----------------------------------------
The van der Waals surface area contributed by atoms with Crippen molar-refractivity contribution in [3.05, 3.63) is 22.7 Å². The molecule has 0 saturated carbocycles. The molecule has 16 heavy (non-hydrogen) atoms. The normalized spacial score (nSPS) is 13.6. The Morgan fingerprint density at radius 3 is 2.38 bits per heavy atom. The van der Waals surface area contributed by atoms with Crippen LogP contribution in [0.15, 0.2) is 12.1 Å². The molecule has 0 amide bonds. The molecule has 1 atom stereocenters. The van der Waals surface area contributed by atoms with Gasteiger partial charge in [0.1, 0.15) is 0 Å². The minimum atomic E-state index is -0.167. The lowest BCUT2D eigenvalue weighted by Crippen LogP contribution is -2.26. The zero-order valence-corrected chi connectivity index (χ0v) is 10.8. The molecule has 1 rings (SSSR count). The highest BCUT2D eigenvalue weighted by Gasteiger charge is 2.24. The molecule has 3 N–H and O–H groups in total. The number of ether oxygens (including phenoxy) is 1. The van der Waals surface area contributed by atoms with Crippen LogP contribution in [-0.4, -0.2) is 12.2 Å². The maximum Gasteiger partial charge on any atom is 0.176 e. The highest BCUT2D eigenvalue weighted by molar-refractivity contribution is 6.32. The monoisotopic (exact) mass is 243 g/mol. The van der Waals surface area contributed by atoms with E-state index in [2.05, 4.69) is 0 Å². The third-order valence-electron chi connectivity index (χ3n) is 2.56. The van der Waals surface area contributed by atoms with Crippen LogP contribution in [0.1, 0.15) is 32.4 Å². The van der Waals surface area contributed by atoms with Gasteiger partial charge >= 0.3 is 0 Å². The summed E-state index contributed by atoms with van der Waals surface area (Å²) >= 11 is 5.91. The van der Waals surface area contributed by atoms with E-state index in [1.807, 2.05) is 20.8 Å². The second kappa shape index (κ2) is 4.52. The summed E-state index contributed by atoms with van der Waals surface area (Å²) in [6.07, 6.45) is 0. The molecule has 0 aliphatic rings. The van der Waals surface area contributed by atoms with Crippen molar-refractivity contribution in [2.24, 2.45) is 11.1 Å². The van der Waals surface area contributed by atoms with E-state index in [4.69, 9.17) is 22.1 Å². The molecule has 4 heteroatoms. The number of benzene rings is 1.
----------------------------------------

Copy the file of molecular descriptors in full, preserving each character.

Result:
The van der Waals surface area contributed by atoms with Crippen molar-refractivity contribution in [3.05, 3.63) is 22.7 Å². The molecule has 0 saturated carbocycles. The molecule has 16 heavy (non-hydrogen) atoms. The normalized spacial score (nSPS) is 13.6. The Morgan fingerprint density at radius 3 is 2.38 bits per heavy atom. The van der Waals surface area contributed by atoms with Crippen LogP contribution in [0.15, 0.2) is 12.1 Å². The molecule has 0 amide bonds. The molecule has 1 atom stereocenters. The van der Waals surface area contributed by atoms with Gasteiger partial charge in [0.1, 0.15) is 0 Å². The minimum atomic E-state index is -0.167. The lowest BCUT2D eigenvalue weighted by Crippen LogP contribution is -2.26. The zero-order valence-corrected chi connectivity index (χ0v) is 10.8. The molecule has 1 rings (SSSR count). The highest BCUT2D eigenvalue weighted by Gasteiger charge is 2.24. The molecule has 3 N–H and O–H groups in total. The number of ether oxygens (including phenoxy) is 1. The van der Waals surface area contributed by atoms with Crippen LogP contribution in [-0.4, -0.2) is 12.2 Å². The maximum Gasteiger partial charge on any atom is 0.176 e. The highest BCUT2D eigenvalue weighted by molar-refractivity contribution is 6.32. The monoisotopic (exact) mass is 243 g/mol. The van der Waals surface area contributed by atoms with E-state index in [2.05, 4.69) is 0 Å². The third-order valence-electron chi connectivity index (χ3n) is 2.56. The van der Waals surface area contributed by atoms with Crippen LogP contribution in [0.1, 0.15) is 32.4 Å². The van der Waals surface area contributed by atoms with Gasteiger partial charge >= 0.3 is 0 Å². The summed E-state index contributed by atoms with van der Waals surface area (Å²) >= 11 is 5.91. The van der Waals surface area contributed by atoms with E-state index in [1.807, 2.05) is 20.8 Å². The second kappa shape index (κ2) is 4.52. The summed E-state index contributed by atoms with van der Waals surface area (Å²) in [6.07, 6.45) is 0. The molecule has 0 aliphatic rings. The van der Waals surface area contributed by atoms with Crippen molar-refractivity contribution in [2.24, 2.45) is 11.1 Å². The van der Waals surface area contributed by atoms with E-state index in [4.69, 9.17) is 22.1 Å². The molecule has 4 heteroatoms. The number of benzene rings is 1.